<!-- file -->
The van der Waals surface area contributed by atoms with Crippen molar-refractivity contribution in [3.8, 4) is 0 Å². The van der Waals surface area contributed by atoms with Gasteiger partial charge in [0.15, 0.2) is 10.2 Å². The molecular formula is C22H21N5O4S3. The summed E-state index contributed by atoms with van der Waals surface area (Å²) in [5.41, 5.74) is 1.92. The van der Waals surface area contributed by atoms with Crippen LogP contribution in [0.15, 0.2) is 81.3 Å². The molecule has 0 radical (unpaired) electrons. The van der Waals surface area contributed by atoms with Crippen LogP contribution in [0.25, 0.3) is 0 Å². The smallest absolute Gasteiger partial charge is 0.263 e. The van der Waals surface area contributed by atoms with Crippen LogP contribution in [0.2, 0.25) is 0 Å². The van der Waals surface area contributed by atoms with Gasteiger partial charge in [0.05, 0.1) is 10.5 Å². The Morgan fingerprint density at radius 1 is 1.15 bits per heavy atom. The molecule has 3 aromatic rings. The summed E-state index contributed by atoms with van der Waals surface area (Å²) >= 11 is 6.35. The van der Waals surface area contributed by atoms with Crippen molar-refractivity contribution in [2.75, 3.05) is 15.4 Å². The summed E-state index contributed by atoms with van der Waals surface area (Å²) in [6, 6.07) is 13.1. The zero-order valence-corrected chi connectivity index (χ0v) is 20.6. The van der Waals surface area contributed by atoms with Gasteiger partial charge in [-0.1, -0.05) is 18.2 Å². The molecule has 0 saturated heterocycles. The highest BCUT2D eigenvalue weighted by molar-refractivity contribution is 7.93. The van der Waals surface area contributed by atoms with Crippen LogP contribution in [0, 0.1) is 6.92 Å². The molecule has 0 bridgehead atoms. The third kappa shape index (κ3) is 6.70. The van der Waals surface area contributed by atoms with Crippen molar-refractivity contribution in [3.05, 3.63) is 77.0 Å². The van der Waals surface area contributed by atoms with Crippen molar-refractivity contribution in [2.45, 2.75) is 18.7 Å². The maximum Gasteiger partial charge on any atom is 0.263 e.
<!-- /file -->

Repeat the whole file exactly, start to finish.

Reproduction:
The van der Waals surface area contributed by atoms with Crippen molar-refractivity contribution in [3.8, 4) is 0 Å². The van der Waals surface area contributed by atoms with Gasteiger partial charge in [0.15, 0.2) is 10.2 Å². The molecular formula is C22H21N5O4S3. The summed E-state index contributed by atoms with van der Waals surface area (Å²) in [5.41, 5.74) is 1.92. The van der Waals surface area contributed by atoms with Crippen LogP contribution in [0.15, 0.2) is 81.3 Å². The molecule has 0 radical (unpaired) electrons. The van der Waals surface area contributed by atoms with Crippen LogP contribution in [0.25, 0.3) is 0 Å². The smallest absolute Gasteiger partial charge is 0.263 e. The van der Waals surface area contributed by atoms with Crippen LogP contribution in [0.2, 0.25) is 0 Å². The van der Waals surface area contributed by atoms with Gasteiger partial charge in [0.05, 0.1) is 10.5 Å². The Morgan fingerprint density at radius 1 is 1.15 bits per heavy atom. The molecule has 3 aromatic rings. The summed E-state index contributed by atoms with van der Waals surface area (Å²) >= 11 is 6.35. The van der Waals surface area contributed by atoms with Crippen molar-refractivity contribution in [2.75, 3.05) is 15.4 Å². The summed E-state index contributed by atoms with van der Waals surface area (Å²) in [6, 6.07) is 13.1. The zero-order valence-corrected chi connectivity index (χ0v) is 20.6. The van der Waals surface area contributed by atoms with Gasteiger partial charge in [-0.1, -0.05) is 18.2 Å². The molecule has 0 saturated heterocycles. The highest BCUT2D eigenvalue weighted by molar-refractivity contribution is 7.93. The van der Waals surface area contributed by atoms with Crippen LogP contribution in [0, 0.1) is 6.92 Å². The molecule has 0 bridgehead atoms. The third kappa shape index (κ3) is 6.70. The van der Waals surface area contributed by atoms with Crippen molar-refractivity contribution in [3.05, 3.63) is 77.0 Å². The van der Waals surface area contributed by atoms with Crippen molar-refractivity contribution in [2.45, 2.75) is 18.7 Å². The maximum Gasteiger partial charge on any atom is 0.263 e.